Puharich discovered that only one mushroom fit Harry’s description—the fly agaric or Amanita muscaria, a plant often used in fairy tales and legends. It only comes in two colors: red and a golden-yellow, has white spots and a “handkerchief” around the stem like in Harry’s drawings.

This mushroom contains muscarine, a deadly toxin that can quickly kill. Despite its non-edible status, the ancient Egyptians discovered a more profound use for this plant as an aid to higher consciousness.

While in trance, Harry talked about how the ancients had found several ways to diffuse the deadly toxin so that one could benefit from its hallucinogenic properties and still live to tell the story of what lay “beyond the veil.”

One such technique was feeding it to snails, who consequently died, but somehow neutralized the toxin in the death process, while the hallucinogenic properties remained in the urchin. This then made it possible for humans to eat the snails and experience transcendence without the deadly consequences. How they came to discover this unique process, we will never know. A much simpler way to safely ingest it was to peel the skin off the cap, then soak the mushroom in vinegar or brine.

Mushroom Offerings

This plant was specifically used for inducing a trance in order to attain consciousness expansion and mystical knowledge. It was, in essence, an ascension plant.

The ancients would rub it on an individual’s tongue as well as the top of the skull (the crown or soft spot area known in the Indian religion as the “Aperture of Brahma” or the “Opening of Creation”).

Harry also described a purification by water ritual which preceded the ‘”opening of the mouth” ceremony.

In almost every temple throughout Egypt we see gods offering an ankh to the mouth of the king or pharaoh. Scholars have always translated the symbol of the ankh to mean “eternal life” or “the key to life.” Many will admit that little is known about the ankh symbol, or its true origins, even though many religions which came afterward, would adopt this symbol into their own version of the Christian and Coptic crosses.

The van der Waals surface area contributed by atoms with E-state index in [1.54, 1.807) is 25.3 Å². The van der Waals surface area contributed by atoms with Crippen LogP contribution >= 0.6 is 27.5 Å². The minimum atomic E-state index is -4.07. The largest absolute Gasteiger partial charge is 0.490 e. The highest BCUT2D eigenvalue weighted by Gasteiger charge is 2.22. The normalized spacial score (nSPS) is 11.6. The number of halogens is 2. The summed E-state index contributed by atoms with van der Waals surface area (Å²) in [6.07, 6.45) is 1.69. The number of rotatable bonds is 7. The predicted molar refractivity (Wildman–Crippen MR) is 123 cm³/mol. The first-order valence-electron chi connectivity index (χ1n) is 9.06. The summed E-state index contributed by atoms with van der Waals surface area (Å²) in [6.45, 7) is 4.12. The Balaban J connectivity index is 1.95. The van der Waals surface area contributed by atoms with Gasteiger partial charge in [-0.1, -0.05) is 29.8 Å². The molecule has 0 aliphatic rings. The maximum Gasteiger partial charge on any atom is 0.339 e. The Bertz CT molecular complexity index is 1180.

Drawing from Harry’s information, Puharich discovered that the ankh was the true symbolic representation of the sacred mushroom. Oftentimes, the ancient Egyptians displayed hidden knowledge in plain sight that only the privileged few could interpret.

In the oldest Egyptian writings, known as the Pyramid Texts, it references an unknown red/golden plant used in sacred rites. In the Egyptian Book of the Dead they are called it “the food of the gods,” or “celestial food” and “the flesh of the gods.”

Puharich observed that the Amanita muscaria, with its handkerchief skirting around its stem, actually resembled an ankh during its growth process. Could the walls of temples throughout the centuries actually be displaying depictions that foretold of reaching enlightenment through the aid of a natural, plant-based, hallucinogen?

We know that the ancient Egyptian’s also used the psychoactive properties of the Blue Lotus flower for deep dreaming quests, which I wrote about in a prior blog:  Secrets of the Ancient Egyptian Blue Lotus.  However, sacred mushrooms were in an entirely different category.

The psychoactive effects of Amanita muscaria are not only the deadly toxins of muscarine, but atropine (belladonna) and bufotenin (a secretion also found in the sweat glands of African toads), similar to adrenaline. This presents a unique combo of drugs that produces a highly hallucinatory effect. Harry talked about it being used to also look into the future.